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Former G-D Student Plays Wheelchair Rugby for Northeast Wildcats

L-R: Ben Goss, Adam Ellis, Eric Ferrazzani and Mike Whitehead, members of Northeast Passage Wildcats Wheelchair Rugby Team, share a light moment during a recent workout. Photo by Robert Mingolelli


Members of the Northeast Passage Wildcats rugby team challenge one another during morning workouts. The white Tacoma in the background is the adapted Toyota truck the Travis Roy Foundation helped fund for Dunstable's Ben Goss. Photo by Robert Mingolelli


By Robert Mingolelli
I must admit wheelchair rugby is a sport I have never observed. Recently, a group of wheelchair athletes were working out on the tennis courts at the GDRHS.
     When asked if they were exercising and did they mind if I watched, “No worries,” replied Dunstable resident Ben Goss, a Groton-Dunstable alum who graduated from Arizona State in 2018. “We all have spinal cord injuries and compete on a wheelchair rugby team.” You can imagine my surprise when I heard that!
     Working through drills with Ben were Northeast Passage Wildcats teammates Adam Ellis, Eric Ferrazzani and Mike Whitehead.
     “Being able to compete on the rugby team and the camaraderie is so important,” said Goss.
     The Northeast Passage Wildcats was formed with the Maine (Casco Bay Navigators) and Massachusetts (Boston Pit Bulls) teams to create Northern New England’s only competitive quad rugby team. Northeast Passage, in cooperation with the University of New Hampshire, has developed a unique opportunity for competitive athletes with disabilities to train and attend college as student athletes.
     Ben, now 24, lost the use of his legs after a car accident several years ago and you can imagine his thoughts about never being able to get his license and be independent.
     Thanks to the Travis Roy Foundation, Ben became the owner of an adapted Toyota truck that allowed him to drive to and from Groton-Dunstable Regional High School, physical therapy, and his friends’ homes.
     “The special wheel chair and truck were game changers for me,” shared Ben. “It took me a while to figure out my life after the accident. But I found that if you stay focused on what is important and are determined, you can do pretty much what you need and want to do.”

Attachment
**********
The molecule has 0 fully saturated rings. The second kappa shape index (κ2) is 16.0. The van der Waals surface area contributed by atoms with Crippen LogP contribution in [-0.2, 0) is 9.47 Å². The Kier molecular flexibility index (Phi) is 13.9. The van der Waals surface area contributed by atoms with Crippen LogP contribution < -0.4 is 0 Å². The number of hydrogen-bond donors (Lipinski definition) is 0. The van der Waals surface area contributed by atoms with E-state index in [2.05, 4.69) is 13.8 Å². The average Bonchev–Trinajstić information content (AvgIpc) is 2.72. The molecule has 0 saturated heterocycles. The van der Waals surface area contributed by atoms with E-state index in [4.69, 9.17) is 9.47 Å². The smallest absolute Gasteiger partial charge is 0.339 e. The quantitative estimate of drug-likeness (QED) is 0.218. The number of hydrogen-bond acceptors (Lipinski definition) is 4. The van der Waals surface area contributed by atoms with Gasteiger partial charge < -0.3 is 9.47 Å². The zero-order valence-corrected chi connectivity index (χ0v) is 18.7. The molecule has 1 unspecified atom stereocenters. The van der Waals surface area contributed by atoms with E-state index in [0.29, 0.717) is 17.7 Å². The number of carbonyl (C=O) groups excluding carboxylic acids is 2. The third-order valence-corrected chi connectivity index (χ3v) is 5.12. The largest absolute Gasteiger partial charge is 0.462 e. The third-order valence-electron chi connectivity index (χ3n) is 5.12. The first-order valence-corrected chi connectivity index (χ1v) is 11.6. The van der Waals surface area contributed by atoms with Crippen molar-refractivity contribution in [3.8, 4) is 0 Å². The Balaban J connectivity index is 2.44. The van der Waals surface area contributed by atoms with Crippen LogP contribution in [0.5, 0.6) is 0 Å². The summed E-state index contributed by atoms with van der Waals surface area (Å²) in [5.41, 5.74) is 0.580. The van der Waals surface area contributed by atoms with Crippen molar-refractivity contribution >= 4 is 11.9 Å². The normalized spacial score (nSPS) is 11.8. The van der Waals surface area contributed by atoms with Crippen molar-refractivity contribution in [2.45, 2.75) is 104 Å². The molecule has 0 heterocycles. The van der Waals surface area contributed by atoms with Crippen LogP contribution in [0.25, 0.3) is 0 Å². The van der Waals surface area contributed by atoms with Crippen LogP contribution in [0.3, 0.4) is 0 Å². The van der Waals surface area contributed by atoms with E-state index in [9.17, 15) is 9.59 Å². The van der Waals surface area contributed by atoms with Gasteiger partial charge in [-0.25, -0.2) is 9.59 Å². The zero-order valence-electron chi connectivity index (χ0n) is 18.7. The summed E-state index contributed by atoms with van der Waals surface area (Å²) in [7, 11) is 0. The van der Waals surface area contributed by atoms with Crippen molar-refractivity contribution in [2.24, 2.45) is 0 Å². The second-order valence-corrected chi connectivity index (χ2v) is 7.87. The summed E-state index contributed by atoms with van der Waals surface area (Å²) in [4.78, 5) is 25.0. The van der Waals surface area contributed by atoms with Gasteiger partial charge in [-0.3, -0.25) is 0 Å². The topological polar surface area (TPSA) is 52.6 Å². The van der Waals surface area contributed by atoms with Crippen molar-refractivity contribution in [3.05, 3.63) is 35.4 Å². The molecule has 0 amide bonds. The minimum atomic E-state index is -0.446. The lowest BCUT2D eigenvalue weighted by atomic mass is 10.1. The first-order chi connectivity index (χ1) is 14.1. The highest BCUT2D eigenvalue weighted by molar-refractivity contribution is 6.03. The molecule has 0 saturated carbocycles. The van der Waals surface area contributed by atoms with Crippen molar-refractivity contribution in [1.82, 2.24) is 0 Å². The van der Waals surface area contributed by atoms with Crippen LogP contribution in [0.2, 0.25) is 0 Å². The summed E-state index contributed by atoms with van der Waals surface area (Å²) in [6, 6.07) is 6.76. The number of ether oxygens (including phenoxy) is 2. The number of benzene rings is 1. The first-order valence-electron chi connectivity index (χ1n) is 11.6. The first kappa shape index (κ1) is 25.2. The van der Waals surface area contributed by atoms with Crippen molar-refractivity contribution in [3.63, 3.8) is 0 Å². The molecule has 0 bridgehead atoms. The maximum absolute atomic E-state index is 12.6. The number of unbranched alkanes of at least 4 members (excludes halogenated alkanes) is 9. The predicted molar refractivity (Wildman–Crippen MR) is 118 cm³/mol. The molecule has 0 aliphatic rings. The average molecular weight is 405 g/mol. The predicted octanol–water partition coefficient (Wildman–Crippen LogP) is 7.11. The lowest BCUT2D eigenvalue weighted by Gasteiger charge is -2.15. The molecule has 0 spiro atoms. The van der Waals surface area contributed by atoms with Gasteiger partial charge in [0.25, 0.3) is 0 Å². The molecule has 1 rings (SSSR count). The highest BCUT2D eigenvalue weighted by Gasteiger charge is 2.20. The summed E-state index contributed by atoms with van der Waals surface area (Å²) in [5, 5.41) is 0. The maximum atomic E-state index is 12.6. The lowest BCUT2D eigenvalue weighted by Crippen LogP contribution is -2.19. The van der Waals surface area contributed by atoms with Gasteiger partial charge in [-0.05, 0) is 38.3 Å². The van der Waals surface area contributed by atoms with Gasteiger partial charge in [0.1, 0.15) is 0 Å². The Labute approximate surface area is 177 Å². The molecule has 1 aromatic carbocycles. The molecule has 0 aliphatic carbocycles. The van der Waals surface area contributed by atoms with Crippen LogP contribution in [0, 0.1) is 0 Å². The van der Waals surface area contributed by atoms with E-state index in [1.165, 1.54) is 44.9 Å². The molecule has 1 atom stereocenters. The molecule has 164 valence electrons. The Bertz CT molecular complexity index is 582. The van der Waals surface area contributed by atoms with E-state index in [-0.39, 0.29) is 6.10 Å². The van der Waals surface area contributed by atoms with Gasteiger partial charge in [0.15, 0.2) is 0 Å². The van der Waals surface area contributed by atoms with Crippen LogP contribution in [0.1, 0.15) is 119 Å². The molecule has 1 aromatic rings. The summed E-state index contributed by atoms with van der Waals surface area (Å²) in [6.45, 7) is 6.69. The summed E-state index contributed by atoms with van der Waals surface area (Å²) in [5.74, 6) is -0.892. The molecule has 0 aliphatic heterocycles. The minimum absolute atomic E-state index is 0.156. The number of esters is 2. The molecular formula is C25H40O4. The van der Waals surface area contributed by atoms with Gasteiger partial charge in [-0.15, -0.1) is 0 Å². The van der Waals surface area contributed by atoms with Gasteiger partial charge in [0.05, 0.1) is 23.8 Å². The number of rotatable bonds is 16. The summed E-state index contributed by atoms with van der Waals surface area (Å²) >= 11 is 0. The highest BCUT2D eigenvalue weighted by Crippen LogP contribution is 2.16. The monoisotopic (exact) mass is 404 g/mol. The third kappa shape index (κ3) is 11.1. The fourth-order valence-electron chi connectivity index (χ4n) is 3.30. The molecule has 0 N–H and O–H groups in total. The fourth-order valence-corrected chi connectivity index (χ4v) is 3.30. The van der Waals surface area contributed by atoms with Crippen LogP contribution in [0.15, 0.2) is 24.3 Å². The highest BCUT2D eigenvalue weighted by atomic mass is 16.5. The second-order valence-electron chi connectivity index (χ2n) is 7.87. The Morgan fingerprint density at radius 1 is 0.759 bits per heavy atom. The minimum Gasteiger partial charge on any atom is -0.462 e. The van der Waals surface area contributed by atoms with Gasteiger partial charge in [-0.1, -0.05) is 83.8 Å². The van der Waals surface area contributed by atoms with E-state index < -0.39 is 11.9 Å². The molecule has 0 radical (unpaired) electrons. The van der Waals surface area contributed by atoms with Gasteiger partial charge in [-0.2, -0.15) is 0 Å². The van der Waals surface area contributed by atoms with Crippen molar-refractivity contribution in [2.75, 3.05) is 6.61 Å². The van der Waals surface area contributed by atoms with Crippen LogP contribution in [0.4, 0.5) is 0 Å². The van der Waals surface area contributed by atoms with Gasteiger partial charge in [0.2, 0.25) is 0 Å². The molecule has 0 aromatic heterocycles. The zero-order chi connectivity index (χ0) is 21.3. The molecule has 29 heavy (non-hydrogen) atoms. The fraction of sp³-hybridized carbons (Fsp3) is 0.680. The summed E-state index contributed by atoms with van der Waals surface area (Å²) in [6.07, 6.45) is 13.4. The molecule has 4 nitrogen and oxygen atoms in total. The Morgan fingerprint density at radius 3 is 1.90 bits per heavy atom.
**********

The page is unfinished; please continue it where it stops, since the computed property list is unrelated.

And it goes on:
Many of you may have heard of Travis Roy who as a 20 year old was injured in the opening minutes of his first college hockey game as a freshman at Boston University in 1995. His injuries left him paralyzed from the neck down. Two years after the accident, Roy established his foundation, which is dedicated to research and one-on-one assistance for spinal injury cases.
Since its launch in 1997, the Travis Roy Foundation has awarded more than $4 million to provide adaptive equipment for people with spinal-cord injuries and for research.
     Wheelchair rugby, originally called murderball due to its aggressive, full-contact nature, is known as quad rugby in the United States. This paralympic event is a team sport for athletes with a disability and is practiced during the summer in over twenty-five countries around the world. To participate, all wheelchair rugby players must have disabilities that include at least some loss of function in at least three limbs. Most have spinal cord injuries. Players may also qualify with multiple physical and neurological disorders or other medical issues.
     The sport is played indoors on a hardwood court, and physical contact between wheelchairs is an integral part of the game. The rules include elements from wheelchair basketball, ice hockey, handball and rugby.
     Ben and the Northeast Passage Wildcats team practice weekly at the University of New Hampshire during the fall and winter seasons, and compete in local, regional and national tournaments. An annual tournament at the UNH and other events increase awareness of the sport as well help support the team financially.
     Benefits of regular play include increased strength, endurance and independence. Both on and off the court, this program fosters camaraderie, physical fitness and leadership opportunities for all involved.
     Ben presently works on the family farm in Dunstable and also takes time to visit patients in area hospitals who have experienced similar life changing events.
     “Visiting hospitals and speaking to those who are in the same position I was in is a win/win. For me, doing something very useful/ important and, for the patients, hopefully I’m bringing some comfort, understanding and inspiration. You can do whatever you want with determination and focus.”
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